Students eat breakfast in the Hallman Elementary School cafeteria (Fred Joe/Special to Salem Reporter)
The number of children living in poverty in Oregon is lower than at any point during the last decade, but the state still lags on educational outcomes, according to data released Monday from the Annie E. Casey Foundation.
The foundation’s annual Kids Count data book ranks states on child well-being based on economic, health, education and family and community factors. Oregon ranked 31st in the U.S.
Here are a few key takeaways. All numbers are from 2017 unless otherwise specified.
Child poverty in Oregon is falling
About 141,000 Oregon kids lived in low-income families. That’s about 16% of Oregon kids, lower than the national level of 18%.
Oregon child poverty peaked during the Great Recession, when about one-quarter of kids lived in low-income households and has been falling since.
Both the number and percentage of kids in poverty now is lower than in 2008.
Graduation rates have improved, but remain among the nation’s worst
In 2010, about one in three Oregon teens didn’t graduate high school on time. By 2017, that number had fallen to about one in four.
Despite that progress, Oregon ranked 41st among states for educational outcomes, just ahead of South Carolina. That’s in part because Oregon’s graduation rates remain low. Nationwide, 15% of teens don’t finish high school on time.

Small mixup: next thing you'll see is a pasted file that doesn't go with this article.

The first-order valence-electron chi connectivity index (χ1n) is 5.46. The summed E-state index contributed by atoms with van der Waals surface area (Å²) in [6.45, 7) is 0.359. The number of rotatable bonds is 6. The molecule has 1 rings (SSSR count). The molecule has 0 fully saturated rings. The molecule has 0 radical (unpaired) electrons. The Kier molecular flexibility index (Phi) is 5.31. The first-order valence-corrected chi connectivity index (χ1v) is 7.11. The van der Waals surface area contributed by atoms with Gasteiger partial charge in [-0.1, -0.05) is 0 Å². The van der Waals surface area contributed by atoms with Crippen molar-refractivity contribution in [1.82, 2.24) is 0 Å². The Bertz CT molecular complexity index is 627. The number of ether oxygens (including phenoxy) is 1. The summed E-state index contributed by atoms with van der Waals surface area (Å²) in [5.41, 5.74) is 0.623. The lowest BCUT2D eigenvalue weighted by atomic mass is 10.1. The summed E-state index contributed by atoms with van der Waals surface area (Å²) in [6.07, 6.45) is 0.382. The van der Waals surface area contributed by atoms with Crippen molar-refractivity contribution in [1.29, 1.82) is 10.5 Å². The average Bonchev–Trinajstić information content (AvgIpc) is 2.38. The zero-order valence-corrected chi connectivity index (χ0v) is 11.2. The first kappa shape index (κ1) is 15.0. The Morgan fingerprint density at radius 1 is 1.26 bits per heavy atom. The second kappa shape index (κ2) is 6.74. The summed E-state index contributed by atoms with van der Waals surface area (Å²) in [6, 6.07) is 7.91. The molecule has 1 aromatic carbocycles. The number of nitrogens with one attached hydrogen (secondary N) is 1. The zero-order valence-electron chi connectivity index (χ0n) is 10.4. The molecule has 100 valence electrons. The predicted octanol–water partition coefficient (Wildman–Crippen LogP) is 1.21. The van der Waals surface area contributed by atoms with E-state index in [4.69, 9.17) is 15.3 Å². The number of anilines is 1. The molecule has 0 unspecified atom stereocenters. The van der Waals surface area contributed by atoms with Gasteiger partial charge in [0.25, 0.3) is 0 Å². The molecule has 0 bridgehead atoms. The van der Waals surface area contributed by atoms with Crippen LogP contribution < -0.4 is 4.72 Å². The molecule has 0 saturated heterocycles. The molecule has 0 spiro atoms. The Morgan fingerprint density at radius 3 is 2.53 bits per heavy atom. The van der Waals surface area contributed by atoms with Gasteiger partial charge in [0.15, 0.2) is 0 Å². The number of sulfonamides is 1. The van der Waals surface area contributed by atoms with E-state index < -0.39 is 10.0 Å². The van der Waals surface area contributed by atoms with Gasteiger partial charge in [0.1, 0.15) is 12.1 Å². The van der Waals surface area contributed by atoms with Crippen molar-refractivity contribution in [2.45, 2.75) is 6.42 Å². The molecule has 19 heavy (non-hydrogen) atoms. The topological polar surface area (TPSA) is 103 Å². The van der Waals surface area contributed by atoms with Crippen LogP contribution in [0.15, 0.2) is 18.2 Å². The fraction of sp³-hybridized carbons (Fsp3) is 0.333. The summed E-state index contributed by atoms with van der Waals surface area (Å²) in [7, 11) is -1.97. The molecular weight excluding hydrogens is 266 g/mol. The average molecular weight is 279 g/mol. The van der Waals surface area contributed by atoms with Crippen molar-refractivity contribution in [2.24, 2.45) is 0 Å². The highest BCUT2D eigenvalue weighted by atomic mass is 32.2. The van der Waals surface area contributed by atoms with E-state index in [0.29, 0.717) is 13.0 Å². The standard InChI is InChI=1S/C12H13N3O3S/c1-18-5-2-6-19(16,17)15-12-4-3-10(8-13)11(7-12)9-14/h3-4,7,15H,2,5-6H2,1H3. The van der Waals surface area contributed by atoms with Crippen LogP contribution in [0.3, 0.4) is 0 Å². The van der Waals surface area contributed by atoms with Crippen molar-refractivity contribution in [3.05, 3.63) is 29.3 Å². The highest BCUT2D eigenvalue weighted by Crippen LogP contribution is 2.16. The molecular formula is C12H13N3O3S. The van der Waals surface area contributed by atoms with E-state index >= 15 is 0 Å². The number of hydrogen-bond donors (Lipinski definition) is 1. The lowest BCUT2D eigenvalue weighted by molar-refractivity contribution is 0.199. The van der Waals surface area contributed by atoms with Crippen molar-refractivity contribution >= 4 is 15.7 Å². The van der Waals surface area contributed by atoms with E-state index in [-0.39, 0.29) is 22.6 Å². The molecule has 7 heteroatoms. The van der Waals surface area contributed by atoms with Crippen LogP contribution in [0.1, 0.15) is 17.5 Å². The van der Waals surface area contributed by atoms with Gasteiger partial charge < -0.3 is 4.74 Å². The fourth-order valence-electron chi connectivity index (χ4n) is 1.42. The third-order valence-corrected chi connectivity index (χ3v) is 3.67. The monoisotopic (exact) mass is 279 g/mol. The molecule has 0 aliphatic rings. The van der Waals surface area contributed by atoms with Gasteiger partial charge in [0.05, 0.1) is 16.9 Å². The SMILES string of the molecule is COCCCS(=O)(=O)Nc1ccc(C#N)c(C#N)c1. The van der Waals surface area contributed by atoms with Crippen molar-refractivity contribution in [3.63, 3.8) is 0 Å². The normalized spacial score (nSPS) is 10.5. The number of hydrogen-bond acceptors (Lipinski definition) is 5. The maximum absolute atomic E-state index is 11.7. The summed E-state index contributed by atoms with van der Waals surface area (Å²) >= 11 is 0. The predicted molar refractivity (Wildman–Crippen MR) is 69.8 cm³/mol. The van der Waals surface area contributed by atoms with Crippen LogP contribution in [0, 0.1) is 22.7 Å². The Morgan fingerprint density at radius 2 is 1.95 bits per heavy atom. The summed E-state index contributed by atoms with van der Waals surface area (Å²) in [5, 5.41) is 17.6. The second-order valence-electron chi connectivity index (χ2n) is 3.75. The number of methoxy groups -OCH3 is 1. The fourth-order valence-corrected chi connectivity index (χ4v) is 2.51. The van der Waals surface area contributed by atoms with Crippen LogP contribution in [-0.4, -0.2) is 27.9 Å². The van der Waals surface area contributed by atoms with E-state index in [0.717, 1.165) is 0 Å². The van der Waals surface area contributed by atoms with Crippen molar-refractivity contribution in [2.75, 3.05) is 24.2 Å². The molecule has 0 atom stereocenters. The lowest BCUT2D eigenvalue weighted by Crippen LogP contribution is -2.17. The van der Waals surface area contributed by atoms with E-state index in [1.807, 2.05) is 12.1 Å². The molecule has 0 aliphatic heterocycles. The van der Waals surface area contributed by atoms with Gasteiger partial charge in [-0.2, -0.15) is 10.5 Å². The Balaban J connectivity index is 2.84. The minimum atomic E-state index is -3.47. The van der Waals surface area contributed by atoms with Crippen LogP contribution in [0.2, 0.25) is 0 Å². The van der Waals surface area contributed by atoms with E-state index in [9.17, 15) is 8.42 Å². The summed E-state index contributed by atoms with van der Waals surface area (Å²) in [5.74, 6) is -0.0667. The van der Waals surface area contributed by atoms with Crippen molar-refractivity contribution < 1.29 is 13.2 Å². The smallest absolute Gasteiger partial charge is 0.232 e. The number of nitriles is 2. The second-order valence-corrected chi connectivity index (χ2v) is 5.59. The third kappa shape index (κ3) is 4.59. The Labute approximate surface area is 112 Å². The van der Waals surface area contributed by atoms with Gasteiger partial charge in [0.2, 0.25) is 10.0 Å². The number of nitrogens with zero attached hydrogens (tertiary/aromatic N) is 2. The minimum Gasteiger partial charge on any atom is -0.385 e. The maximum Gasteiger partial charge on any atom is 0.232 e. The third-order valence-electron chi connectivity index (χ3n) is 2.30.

Health improvements are mixed
First the good news: the vast majority of Oregon kids have health insurance. Just 4% were uninsured, down from 9% in 2010.
But that coverage hasn’t moved child and teen death rates, which are worse now than they were in 2010. In Oregon, about 26 of every 100,000 minors die each year. Accidents, mostly motor vehicle crashes, are the main cause of death for children and teens.
Babies born with a low birth weight are about as common now as they were a decade ago in Oregon, with just under 7% of kids underweight at birth. Those babies are more likely to die in their first year of life or have development problems. Low birth weight can be caused by poor nutrition, poverty, stress, violence or smoking during pregnancy.
Teen pregnancy rates are low
A decade ago, almost 4,500 Oregon teens gave birth. In 2017, just 1,800 babies were born to teen mothers.
The state’s teen pregnancy rate is half what it was in 2008, mirroring a national decline in the teen birthrate.
In Oregon, about 15 of every 1,000 teen girls gives birth in a year. That’s lower than the national average, and the same at both Washington and California.
Have a tip? Reporter Rachel Alexander: [email protected] or 503-575-1241.
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Rachel Alexander is Salem Reporter’s managing editor. She joined Salem Reporter when it was founded in 2018 and covers city news, education, nonprofits and a little bit of everything else. She’s been a journalist in Oregon and Washington for a decade. Outside of work, she’s a skater and board member with Salem’s Cherry City Roller Derby and can often be found with her nose buried in a book.